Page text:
Wednesday, December 24, 2008

Christmas Eve

The church where Nathan is employed, and where I usually attend, has instituted a new event in the past two years: a separate Christmas Eve service for families with children.

What? Why?

Because children can be distracting to those around them.

Children are sweet blessings to any family and to the church family as well! What if we allowed their small, occasional whispers or rare cries to point us toward the baby Jesus, fully God yet fully human, a helpless, noisy babe - his birth most likely not a "silent night," much as I love that carol. What if we allowed their "disruptions," when such noises occur, to remind us of the man whose coming we celebrate, who said, "Let the little children come unto me... for the kingdom of God belongs to such as these."

What about that?

But the children can't understand the service, so they need a separate one of their own where adults who consider themselves "good with children" can talk down to the young ones.

Can't they understand? Do they really need a separate service? Can't six- and seven-year-olds sing Once in Royal David's City? Weren't the words, after all, written for little children? Do they not know the words to O Come, All Ye Faithful and Silent Night; can they not sing alongside their parents? Can they listen to a brief message (as all Christmas Eve messages should be)? After all, if any service ever should be accessible to children, shouldn't it be this special Eve on which we remember the coming of a Baby? Speak your theology throughout the year, by all means. If your sermons must be too long or a bit dull, we will listen patiently. But on this one night, let the children come. Let the church be all present at once. Let the families be together to worship Christ, the Infant King.


  1. This may be an entirely different situation from the one at your church, but we have a separate service for families with young children as well, at 4:30pm instead of midnight. The traditional service is at midnight, of course, but our church leadership knows that those of us with young children can't come to that one, so they give us one all our own. :) Is it possible that your church isn't trying to separate as much as accommodate?

    That said, I completely agree with the sentiment - one of the things that I value most about BSac is that we are never discouraged from keeping our children with us, and the inevitable noises are greeted with smiles from pulpit and pews.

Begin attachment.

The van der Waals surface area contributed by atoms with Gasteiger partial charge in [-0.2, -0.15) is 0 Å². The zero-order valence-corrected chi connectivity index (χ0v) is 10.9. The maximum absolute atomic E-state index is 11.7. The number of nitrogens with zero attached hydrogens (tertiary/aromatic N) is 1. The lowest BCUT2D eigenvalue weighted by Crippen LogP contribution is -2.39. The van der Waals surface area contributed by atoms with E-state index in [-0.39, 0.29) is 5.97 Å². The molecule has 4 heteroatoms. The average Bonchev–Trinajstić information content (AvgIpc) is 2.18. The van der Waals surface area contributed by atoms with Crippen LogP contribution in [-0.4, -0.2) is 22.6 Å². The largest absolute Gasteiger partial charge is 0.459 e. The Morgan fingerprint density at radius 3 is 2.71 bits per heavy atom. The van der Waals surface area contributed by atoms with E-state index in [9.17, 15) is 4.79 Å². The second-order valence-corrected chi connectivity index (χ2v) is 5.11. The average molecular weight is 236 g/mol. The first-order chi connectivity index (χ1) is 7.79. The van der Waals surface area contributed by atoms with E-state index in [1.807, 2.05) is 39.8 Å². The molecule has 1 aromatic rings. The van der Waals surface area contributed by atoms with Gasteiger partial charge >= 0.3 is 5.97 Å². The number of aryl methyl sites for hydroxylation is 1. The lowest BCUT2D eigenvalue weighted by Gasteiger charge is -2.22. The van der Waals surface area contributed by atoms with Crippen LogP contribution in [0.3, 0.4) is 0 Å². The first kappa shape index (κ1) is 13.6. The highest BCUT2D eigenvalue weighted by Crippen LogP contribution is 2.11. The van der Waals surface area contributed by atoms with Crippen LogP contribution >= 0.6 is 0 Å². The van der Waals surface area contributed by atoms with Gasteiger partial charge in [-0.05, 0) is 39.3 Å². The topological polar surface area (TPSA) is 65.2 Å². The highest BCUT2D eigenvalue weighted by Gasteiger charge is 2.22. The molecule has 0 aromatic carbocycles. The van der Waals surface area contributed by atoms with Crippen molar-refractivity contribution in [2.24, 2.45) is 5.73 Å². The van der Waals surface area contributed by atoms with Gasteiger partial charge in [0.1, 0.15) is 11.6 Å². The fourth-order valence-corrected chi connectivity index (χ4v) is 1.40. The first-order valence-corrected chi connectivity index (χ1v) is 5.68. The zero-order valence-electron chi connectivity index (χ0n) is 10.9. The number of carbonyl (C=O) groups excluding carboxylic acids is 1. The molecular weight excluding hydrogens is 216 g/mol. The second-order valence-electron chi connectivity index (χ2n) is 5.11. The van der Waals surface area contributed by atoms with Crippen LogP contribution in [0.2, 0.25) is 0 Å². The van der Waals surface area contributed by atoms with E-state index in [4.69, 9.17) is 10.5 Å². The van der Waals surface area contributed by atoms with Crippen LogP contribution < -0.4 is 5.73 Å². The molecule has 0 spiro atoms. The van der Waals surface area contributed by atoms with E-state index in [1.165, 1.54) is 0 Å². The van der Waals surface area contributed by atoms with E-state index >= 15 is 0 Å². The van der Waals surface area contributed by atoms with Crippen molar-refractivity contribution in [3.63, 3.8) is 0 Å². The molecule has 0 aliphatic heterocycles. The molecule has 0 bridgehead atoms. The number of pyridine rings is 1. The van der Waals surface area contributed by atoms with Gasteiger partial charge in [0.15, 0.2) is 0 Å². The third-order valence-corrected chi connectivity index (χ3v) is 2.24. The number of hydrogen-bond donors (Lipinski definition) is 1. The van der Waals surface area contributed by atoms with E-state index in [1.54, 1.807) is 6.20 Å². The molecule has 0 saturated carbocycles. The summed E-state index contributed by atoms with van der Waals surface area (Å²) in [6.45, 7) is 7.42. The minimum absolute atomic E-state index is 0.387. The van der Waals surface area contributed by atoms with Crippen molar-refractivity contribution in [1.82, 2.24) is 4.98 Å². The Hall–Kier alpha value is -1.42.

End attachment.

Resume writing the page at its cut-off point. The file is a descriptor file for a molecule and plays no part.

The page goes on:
2. I can't stand children's services either - where everything is dumbed down and some person comes out and talks in a fake voice to the kids - it drives me nuts. But I definitely know what Emily is talking about - it is really hard, if not impossible, to get kids to a real midnight service! We managed to get Nathan and Emma to our 10 o'clock one and that went pretty well. We left Gregory with Susan because he is a grump if he is up late, and does not do well with being woken up and dragged out of bed.

    I wish more churches would do the same service as the midnight one, but at an earlier time so that it would be easier for families without losing the beauty of the real service. The other church in our parish does a 7 pm one, but the music director at that church formerly lived in Las Vegas. We've speculated that he worked as a lounge singer, but perhaps we're just being unkind. I'll just stop now and I'll just leave the rest to your imagination. :-)

    It was great to see you today, I hope we can see you again before you fly out! (My apologies for the poor grammar & punctuation here - I really should be going to bed)

  3. Hear, hear Sarah! Our Christmas Eve service was lessons and carols replete with some noisy cries from the back. It is a little distracting, but I agree that children should be with their families on Christmas. The richness of the traditions are even sweeter when you can remember participating in them at a very young age.